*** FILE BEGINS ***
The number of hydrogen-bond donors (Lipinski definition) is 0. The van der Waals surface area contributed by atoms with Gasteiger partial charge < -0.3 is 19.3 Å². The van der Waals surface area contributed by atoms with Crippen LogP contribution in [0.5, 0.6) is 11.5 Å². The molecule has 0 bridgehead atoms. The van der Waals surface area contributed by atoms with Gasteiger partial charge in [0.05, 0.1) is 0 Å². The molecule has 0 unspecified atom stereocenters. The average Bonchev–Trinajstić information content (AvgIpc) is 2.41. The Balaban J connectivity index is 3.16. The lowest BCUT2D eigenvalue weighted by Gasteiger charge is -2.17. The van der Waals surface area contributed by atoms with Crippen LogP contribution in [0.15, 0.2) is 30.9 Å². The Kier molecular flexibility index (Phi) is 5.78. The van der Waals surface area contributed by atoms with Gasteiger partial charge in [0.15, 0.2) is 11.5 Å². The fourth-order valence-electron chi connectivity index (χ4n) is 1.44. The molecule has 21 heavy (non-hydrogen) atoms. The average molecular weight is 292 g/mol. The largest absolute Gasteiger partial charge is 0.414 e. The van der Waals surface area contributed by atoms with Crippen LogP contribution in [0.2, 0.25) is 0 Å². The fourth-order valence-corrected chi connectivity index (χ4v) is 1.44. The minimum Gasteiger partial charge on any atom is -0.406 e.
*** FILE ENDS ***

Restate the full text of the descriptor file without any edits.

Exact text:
The number of hydrogen-bond donors (Lipinski definition) is 0. The van der Waals surface area contributed by atoms with Gasteiger partial charge < -0.3 is 19.3 Å². The van der Waals surface area contributed by atoms with Crippen LogP contribution in [0.5, 0.6) is 11.5 Å². The molecule has 0 bridgehead atoms. The van der Waals surface area contributed by atoms with Gasteiger partial charge in [0.05, 0.1) is 0 Å². The molecule has 0 unspecified atom stereocenters. The average Bonchev–Trinajstić information content (AvgIpc) is 2.41. The Balaban J connectivity index is 3.16. The lowest BCUT2D eigenvalue weighted by Gasteiger charge is -2.17. The van der Waals surface area contributed by atoms with Crippen LogP contribution in [0.15, 0.2) is 30.9 Å². The Kier molecular flexibility index (Phi) is 5.78. The van der Waals surface area contributed by atoms with Gasteiger partial charge in [0.15, 0.2) is 11.5 Å². The fourth-order valence-electron chi connectivity index (χ4n) is 1.44. The molecule has 21 heavy (non-hydrogen) atoms. The average molecular weight is 292 g/mol. The largest absolute Gasteiger partial charge is 0.414 e. The van der Waals surface area contributed by atoms with Crippen LogP contribution in [0.2, 0.25) is 0 Å². The fourth-order valence-corrected chi connectivity index (χ4v) is 1.44. The minimum Gasteiger partial charge on any atom is -0.406 e.